Never Go It Alone

It seems there are fewer and fewer absolutes in law enforcement, but here is one of them: Never try to handle a domestic violence call alone. Too many officers have died violently trying to do just that. It may indeed happen that a domestic violence scenario begins to develop right in front of you with no advance warning. You may indeed have to get involved promptly to protect someone from imminent and serious harm. If you must act without help in such a situation, by all means do so. But do call for backup before you get involved. Once the action starts, you may not have another opportunity.

On a dispatched call of domestic violence, coordinate with your assist unit so the two of you approach together. Communicate with one another so that each knows what the other is planning to do. Consider using hand signals or coded word cues. Implement your best contact-and-cover tactics so that one officer acts while the other serves as a "lifeguard" or cover.

Do not get trapped into a mindset that requires one contact officer and one cover. Obtain as much assistance as you think you may need. You can send extra help away a lot more easily than you can assemble it quickly after the situation has already gone sour. If you recognize the dispatched address or parties involved as ingredients for resistance or assaults on officers, get plenty of help on the way before you even go to the scene. Depending on what develops, a whole handful of peacekeepers may be required to restore order in relative safety. Never be bashful about asking for help.

Follow Officer Safety Basics

You have practically memorized them since the academy. All of them come into play while you are attempting to remain healthy during a domestic violence intervention. Stay sharp for sudden changes in the people or the situation. Watch the hands of all those involved, including those of the victim and apparent bystanders who may suddenly decide to get involved.

Avoid making dangerous assumptions about anyone's apparent level of threat to you. "Victims" and "onlookers" have, on occasion, inflicted grievous injuries on their rescuers.

Maintain a good reactionary gap of several feet between yourself and others present to give yourself time to respond effectively to a sudden attack. Watch your positioning and keep your weapon side turned away from potential attackers.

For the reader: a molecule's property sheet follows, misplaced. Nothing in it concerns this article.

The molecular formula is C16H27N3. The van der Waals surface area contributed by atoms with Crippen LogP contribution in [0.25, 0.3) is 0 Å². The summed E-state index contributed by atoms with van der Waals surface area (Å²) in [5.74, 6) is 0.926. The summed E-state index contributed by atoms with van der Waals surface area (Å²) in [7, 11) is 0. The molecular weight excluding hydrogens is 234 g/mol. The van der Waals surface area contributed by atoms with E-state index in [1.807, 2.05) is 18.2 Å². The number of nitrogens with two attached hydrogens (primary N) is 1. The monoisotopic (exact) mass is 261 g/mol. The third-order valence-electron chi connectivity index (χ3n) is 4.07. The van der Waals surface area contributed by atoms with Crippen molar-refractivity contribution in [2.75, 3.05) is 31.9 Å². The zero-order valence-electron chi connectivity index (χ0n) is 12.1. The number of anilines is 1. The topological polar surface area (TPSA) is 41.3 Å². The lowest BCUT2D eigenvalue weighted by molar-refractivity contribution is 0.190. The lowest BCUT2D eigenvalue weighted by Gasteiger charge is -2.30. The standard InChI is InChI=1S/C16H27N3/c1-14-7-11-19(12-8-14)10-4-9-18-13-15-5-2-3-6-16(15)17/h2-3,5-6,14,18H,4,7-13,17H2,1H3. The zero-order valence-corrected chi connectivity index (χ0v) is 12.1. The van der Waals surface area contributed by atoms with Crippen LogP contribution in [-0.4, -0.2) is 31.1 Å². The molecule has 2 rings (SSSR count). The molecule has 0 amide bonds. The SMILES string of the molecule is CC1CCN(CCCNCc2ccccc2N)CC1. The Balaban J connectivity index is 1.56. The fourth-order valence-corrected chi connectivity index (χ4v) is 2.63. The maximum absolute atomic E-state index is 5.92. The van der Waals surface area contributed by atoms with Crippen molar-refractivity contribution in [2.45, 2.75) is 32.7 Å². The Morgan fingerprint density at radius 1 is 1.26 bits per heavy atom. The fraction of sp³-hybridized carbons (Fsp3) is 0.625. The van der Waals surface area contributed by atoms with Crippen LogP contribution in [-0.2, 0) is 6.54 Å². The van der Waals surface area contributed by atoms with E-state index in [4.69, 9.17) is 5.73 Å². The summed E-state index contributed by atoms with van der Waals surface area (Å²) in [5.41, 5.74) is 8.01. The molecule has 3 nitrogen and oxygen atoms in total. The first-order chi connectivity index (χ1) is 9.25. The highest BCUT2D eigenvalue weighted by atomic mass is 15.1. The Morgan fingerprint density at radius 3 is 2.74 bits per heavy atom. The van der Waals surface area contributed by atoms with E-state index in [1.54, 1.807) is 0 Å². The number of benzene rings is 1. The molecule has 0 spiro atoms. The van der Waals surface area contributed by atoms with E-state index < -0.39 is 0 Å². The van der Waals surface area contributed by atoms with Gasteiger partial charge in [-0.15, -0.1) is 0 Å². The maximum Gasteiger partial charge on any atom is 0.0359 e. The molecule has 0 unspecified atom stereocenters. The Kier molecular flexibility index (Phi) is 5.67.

Do not allow people to stand behind you. Those involved in the event-the victim included-need to be kept within your sight. You do not want someone returning from the next room with a fatal surprise in hand.

Remain Aware of Your Environment

As every veteran officer knows, little or nothing can change a cooperative individual (particularly an intoxicated one) into a resisting, violent cop-fighter without warning. It is important to remain alert the entire time you are on the scene of a domestic violence complaint. Keep an eye on everyone present for any indication that emotions may be escalating towards more violence against anyone, you included.

The more people you have present, the harder it will be for you and your cover officer to keep track of each person and what he or she is doing. For that reason it will be helpful if you can convince bystanders, relatives, and others to move along someplace else as soon as you have identified them and learned what you need for witness purposes. You don't need a couple of them on your back when you start to make an arrest. You also do not need them taking sides and assaulting either the victim or the suspect while you are otherwise occupied.

Keep the participants in the call away from actual and potential weapons, such as fireplace tools and kitchen implements. Keep them out of the kitchen, if at all possible, due to the ample supply of tools for mayhem available there. The same holds true for the garage, where another supply of hitting and cutting devices may be readily at hand.

Granted, it is always touchy issuing orders to people about where they can and cannot stand, sit or go on their own premises where you are the outsider. But it is also vital to keep them "corralled" where you can keep a watchful eye on everyone to prevent unpleasant surprises. Use your best powers of persuasion and rely on reasonable orders where you must to control a scene that otherwise could get out of hand.

Keep Participants Separated

If possible, you do not want to have the apparent victim and likely suspect in the same room or even within hearing distance of one another while you conduct a domestic violence investigation. Allowing them to remain in close proximity to one another might do more than permit them to yell at each other and otherwise interfere with your investigation. It just may permit a new attack to be launched. Don't do it. At the same time, attempt to maneuver those involved so that you and your backup can see one another as you go about your inquiry. Continue the supervised separation until you are ready to leave the scene, either with someone in custody or following some other solution to the crisis.

Don't Give Them the Upper Hand